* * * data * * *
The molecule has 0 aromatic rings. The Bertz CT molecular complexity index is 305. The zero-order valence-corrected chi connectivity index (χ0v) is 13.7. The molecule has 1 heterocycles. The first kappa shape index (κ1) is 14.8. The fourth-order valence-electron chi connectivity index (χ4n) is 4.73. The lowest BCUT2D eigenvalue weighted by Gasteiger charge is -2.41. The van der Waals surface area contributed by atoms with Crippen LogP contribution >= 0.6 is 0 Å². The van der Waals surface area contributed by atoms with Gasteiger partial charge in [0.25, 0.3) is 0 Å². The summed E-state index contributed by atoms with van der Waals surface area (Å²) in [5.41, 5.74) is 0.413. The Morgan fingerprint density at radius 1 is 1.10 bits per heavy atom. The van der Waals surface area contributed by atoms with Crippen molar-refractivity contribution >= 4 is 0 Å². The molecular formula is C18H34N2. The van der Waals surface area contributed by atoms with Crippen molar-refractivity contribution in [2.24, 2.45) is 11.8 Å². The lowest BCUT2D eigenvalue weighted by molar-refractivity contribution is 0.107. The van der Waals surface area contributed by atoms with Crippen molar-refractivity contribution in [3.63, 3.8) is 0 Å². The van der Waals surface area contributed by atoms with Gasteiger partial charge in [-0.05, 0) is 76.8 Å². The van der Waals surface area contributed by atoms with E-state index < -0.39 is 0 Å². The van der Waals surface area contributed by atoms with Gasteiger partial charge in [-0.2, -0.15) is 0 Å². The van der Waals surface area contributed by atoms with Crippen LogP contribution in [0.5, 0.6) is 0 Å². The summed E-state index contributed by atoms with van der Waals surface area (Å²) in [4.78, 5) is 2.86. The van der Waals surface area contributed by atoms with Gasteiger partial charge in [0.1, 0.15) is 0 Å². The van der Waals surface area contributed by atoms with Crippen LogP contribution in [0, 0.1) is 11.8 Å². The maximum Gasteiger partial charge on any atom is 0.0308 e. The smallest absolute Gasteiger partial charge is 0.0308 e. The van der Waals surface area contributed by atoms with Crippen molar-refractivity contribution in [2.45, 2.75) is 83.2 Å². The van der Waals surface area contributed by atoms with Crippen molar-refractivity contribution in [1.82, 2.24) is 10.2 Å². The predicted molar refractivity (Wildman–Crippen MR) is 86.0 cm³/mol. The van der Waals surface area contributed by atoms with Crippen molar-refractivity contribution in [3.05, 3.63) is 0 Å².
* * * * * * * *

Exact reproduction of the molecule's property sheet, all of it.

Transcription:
The molecule has 0 aromatic rings. The Bertz CT molecular complexity index is 305. The zero-order valence-corrected chi connectivity index (χ0v) is 13.7. The molecule has 1 heterocycles. The first kappa shape index (κ1) is 14.8. The fourth-order valence-electron chi connectivity index (χ4n) is 4.73. The lowest BCUT2D eigenvalue weighted by Gasteiger charge is -2.41. The van der Waals surface area contributed by atoms with Crippen LogP contribution >= 0.6 is 0 Å². The van der Waals surface area contributed by atoms with Gasteiger partial charge in [0.25, 0.3) is 0 Å². The summed E-state index contributed by atoms with van der Waals surface area (Å²) in [5.41, 5.74) is 0.413. The Morgan fingerprint density at radius 1 is 1.10 bits per heavy atom. The van der Waals surface area contributed by atoms with Crippen molar-refractivity contribution >= 4 is 0 Å². The molecular formula is C18H34N2. The van der Waals surface area contributed by atoms with Crippen molar-refractivity contribution in [2.24, 2.45) is 11.8 Å². The lowest BCUT2D eigenvalue weighted by molar-refractivity contribution is 0.107. The van der Waals surface area contributed by atoms with Crippen molar-refractivity contribution in [3.63, 3.8) is 0 Å². The van der Waals surface area contributed by atoms with Gasteiger partial charge in [-0.05, 0) is 76.8 Å². The van der Waals surface area contributed by atoms with E-state index < -0.39 is 0 Å². The van der Waals surface area contributed by atoms with Gasteiger partial charge in [-0.2, -0.15) is 0 Å². The van der Waals surface area contributed by atoms with Crippen LogP contribution in [0.5, 0.6) is 0 Å². The summed E-state index contributed by atoms with van der Waals surface area (Å²) in [4.78, 5) is 2.86. The van der Waals surface area contributed by atoms with Gasteiger partial charge in [0.1, 0.15) is 0 Å². The van der Waals surface area contributed by atoms with Crippen LogP contribution in [0, 0.1) is 11.8 Å². The maximum Gasteiger partial charge on any atom is 0.0308 e. The smallest absolute Gasteiger partial charge is 0.0308 e. The van der Waals surface area contributed by atoms with Crippen molar-refractivity contribution in [2.45, 2.75) is 83.2 Å². The van der Waals surface area contributed by atoms with Crippen molar-refractivity contribution in [1.82, 2.24) is 10.2 Å². The predicted molar refractivity (Wildman–Crippen MR) is 86.0 cm³/mol. The van der Waals surface area contributed by atoms with Crippen molar-refractivity contribution in [3.05, 3.63) is 0 Å².